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Virtues list

‘What is the purpose of our lives?’

See also Purpose of Life

‘Abdu’l-Bahá.—‘To acquire virtues. We come from the earth; why were we transferred from the mineral to the vegetable kingdom—from the plant to the animal kingdom? So that we may attain perfection in each of these kingdoms, that we may possess the best qualities of the mineral, that we may acquire the power of growing as in the plant, that we may be adorned with the instincts of the animal and possess the faculties of sight, hearing, smell, touch and taste, until from the animal kingdom we step into the world of humanity and are gifted with reason, the power of invention, and the forces of the spirit.’ ‘Abdu’l-Bahá. [1912-12-26] (1972). “Should Prayer take the form of action?” (‘Abdu’l-Bahá. [1912-12-26] 1972).” from ‘Abdu’l-Bahá’s talk entitled “Prayer” at 97 Cadogan Gardens, London, 26 December 1912 published in Paris Talks. 1972. UK Bahá’í Publishing Trust. Eleventh edition reprint. page 184.

“The thought manifests as the word;

The word manifests as the deed;

The deed develops into habit;

And habit hardens into character.

So watch the thought and its ways with care;

And let it spring from love

Born out of concern for all beings ( The Buddha  in Eds. Amidon and Roberts. 1996. p.13).”

 Roberts, Elizabeth; Amidon, Elias. 1996. Life Prayers: From Around the World 365 Prayers, Blessings, and Affirmations. Harper Collins. p. 13)

“Act the way you’d like to be and soon you’ll be the way you act.” Leonard Cohen (Canadian folk Singer, Song Writer, Poet and Novelist. b.1934)

“Watch your thoughts, for they become words. Watch your words, for they become actions. Watch your actions, for they become habits. Watch your habits, for they become character. Watch your character, for it becomes your destiny.”

“Carefully watch your thoughts, for they become your words. Manage and watch your words, for they will become your actions. Consider and judge your actions, for they have become your habits. Acknowledge and watch your habits, for they shall become your values. Understand and embrace your values, for they become your destiny.” ― Mahatma Gandhi?

“Keep your thoughts positive, because your thoughts become your words.

Keepy our words positive, because your words become your actions.

Keep your actions positive, because your actions become your habits.

Keep your habits positive, because your habits become your values.

Keep your values positive, because your values become your destiny. (Mahatma Gandhi, quoted in Gold, 2001, p. 23)”
Gold, T. 2001. Open your mind, open your life: A little book of Eastern wisdom. Riverside, NJ:
Andrews McMeel Publishing.

Seven Qualities of the enlightened soul” Baha’i World Faith. p. 384. 1. Knowledge, 2. Faith, 3. Steadfastness, 4. Truthfulness, 5. Uprightness, 6. Fidelity, 7. Evanescence or humility,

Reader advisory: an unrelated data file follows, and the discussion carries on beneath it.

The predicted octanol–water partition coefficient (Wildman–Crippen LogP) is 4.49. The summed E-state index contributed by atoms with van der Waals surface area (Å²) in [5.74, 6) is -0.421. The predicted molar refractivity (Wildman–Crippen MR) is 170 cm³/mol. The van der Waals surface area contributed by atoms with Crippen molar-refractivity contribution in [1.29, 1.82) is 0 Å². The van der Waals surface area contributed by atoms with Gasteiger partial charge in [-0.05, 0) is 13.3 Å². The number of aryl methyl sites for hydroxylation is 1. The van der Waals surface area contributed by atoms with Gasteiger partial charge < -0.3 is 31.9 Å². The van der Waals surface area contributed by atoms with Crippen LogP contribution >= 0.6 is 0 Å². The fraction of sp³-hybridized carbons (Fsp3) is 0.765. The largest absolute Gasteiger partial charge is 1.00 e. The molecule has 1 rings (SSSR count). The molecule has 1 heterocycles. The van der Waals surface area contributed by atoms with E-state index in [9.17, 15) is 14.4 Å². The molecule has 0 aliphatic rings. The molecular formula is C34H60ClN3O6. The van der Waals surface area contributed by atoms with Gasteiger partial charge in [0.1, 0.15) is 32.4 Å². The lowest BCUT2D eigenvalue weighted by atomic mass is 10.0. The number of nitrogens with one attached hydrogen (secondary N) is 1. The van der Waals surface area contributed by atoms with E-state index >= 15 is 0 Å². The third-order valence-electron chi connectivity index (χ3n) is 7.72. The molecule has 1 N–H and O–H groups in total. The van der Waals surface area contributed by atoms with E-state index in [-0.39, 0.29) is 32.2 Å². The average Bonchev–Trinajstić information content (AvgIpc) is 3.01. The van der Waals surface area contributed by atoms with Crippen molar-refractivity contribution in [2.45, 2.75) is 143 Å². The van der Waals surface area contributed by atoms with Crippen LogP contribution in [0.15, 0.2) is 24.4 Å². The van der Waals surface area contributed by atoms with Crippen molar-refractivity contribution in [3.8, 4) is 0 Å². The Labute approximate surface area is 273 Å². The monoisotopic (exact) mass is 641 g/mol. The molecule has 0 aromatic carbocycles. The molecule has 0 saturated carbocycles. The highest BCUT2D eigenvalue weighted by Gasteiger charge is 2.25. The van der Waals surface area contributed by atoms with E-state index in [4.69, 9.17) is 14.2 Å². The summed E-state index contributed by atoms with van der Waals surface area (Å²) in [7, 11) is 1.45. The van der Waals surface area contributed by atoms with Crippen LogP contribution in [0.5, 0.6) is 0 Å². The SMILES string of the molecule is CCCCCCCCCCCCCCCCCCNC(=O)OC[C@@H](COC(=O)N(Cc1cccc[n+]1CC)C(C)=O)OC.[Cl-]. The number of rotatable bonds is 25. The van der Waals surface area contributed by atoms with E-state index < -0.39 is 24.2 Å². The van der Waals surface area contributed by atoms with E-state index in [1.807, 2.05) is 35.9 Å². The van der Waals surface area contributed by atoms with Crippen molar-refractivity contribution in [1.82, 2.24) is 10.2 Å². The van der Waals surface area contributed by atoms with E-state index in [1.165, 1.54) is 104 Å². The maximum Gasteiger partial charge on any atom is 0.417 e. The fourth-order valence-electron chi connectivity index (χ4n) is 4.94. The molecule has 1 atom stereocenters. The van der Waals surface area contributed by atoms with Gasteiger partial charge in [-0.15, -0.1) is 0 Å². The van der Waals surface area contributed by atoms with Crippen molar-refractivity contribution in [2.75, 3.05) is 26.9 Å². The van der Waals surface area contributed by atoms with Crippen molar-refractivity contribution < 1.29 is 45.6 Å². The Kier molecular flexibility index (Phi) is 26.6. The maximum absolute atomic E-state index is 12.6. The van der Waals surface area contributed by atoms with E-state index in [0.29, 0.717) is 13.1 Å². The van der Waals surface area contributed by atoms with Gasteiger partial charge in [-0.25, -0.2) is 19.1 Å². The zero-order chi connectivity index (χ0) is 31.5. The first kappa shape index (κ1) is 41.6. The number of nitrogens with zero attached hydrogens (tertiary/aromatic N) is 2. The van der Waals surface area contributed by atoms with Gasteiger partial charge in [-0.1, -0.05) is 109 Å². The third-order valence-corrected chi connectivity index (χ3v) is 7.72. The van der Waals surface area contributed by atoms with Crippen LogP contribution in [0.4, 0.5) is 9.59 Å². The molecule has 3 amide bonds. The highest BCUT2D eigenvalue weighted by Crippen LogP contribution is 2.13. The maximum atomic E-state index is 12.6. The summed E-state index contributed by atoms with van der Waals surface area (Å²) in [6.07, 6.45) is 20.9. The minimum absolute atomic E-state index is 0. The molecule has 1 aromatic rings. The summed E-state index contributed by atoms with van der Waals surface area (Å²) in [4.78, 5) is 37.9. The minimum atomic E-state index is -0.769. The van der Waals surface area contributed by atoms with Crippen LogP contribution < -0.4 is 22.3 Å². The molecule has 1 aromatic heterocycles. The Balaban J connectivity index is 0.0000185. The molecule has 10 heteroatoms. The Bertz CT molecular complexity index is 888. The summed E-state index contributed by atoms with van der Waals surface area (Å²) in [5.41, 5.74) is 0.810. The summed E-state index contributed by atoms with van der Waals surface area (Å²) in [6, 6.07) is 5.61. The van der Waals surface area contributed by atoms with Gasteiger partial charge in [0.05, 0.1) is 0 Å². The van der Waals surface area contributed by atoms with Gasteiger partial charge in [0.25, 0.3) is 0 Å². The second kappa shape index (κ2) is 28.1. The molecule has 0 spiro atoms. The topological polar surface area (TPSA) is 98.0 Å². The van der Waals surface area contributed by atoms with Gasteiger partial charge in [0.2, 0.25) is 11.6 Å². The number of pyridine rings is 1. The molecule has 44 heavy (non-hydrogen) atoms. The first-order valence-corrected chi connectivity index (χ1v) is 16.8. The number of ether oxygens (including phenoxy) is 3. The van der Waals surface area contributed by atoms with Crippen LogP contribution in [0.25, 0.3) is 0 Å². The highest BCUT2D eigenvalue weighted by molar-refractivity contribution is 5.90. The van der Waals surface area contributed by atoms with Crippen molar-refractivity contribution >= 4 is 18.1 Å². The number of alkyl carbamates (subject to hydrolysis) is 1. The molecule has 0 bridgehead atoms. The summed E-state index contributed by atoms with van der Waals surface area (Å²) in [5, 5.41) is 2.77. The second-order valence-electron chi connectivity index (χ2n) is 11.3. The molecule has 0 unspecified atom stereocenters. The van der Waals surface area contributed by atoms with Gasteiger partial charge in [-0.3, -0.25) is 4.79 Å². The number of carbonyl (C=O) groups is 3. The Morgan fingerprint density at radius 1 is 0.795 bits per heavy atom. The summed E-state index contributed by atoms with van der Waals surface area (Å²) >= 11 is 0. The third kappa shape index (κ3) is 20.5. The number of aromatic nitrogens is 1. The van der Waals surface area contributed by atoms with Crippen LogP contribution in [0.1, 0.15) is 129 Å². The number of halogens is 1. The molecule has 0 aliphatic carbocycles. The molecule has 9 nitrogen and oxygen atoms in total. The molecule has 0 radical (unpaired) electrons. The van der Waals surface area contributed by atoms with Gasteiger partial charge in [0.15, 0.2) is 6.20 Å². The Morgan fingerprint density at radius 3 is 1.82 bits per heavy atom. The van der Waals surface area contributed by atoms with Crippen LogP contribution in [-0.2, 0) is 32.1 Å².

assertiveness, caring, cleanliness, compassion, confidence, consideration, courage, courtesy, creativity, detachment, determination, enthusiasm, excellence, faithfulness, flexibility, forgiveness, friendliness, generosity, gentleness, gratitude,  helpfulness, honesty, honor, hopefulness, humility, idealism, joyfulness, justice, kindness, love, loyalty, mercy, moderation, modesty, obedience, orderliness, patience, peacefulness, prayerfulness, purposefulness, reliability, respect, responsibility, reverence, self-discipline, service, steadfastness, tact, thankfulness, tolerance, trust, trustworthiness, truthfulness, unity,

see also virtues training

Schaefer, Udo. 1995. “The New morality: An outline.” Baha’i Studies Review. 5:1. Association for Baha’i Studies English-Speaking Europe, 1995

“Abstract: This paper proposes that Bahá’u’lláh’s ethical teachings and injunctions, the “Straight Path” to human happiness, provide a coherent moral system. It suggests that a Bahá’í “hierarchy of virtues” rests on several metaphysical premises: God is the source of absolute moral values; man is in full control of his drives and actions and therefore morally responsible; virtuous behaviour is rewarded in the afterlife. Bahá’í ethics can be subdivided into two types of ethical instructions which are complementary. One is teleological (an ethic of virtue, aiming at “good deeds” and “a praiseworthy character”); the other is deontological (laws, commandments, prohibitions). Another classification is into three categories of virtues, constituting duties to God, to oneself and to others: the “theological virtues”, the “virtues of the Path”, and the “worldly virtues”, of which justice has been assigned the highest rank.”

“Following Plato and Aristotle, modern virtue ethics has always emphasised the importance of moral education, not as the inculcation of rules but as the training of character.”SEP

One Comment leave one →
  1. Abbas Amreliwalla permalink
    September 29, 2015 7:19 pm

    I have thoroughly enjoyed this… Please send me more link or study materials

    Thank you

    Abbas Amreliwalla

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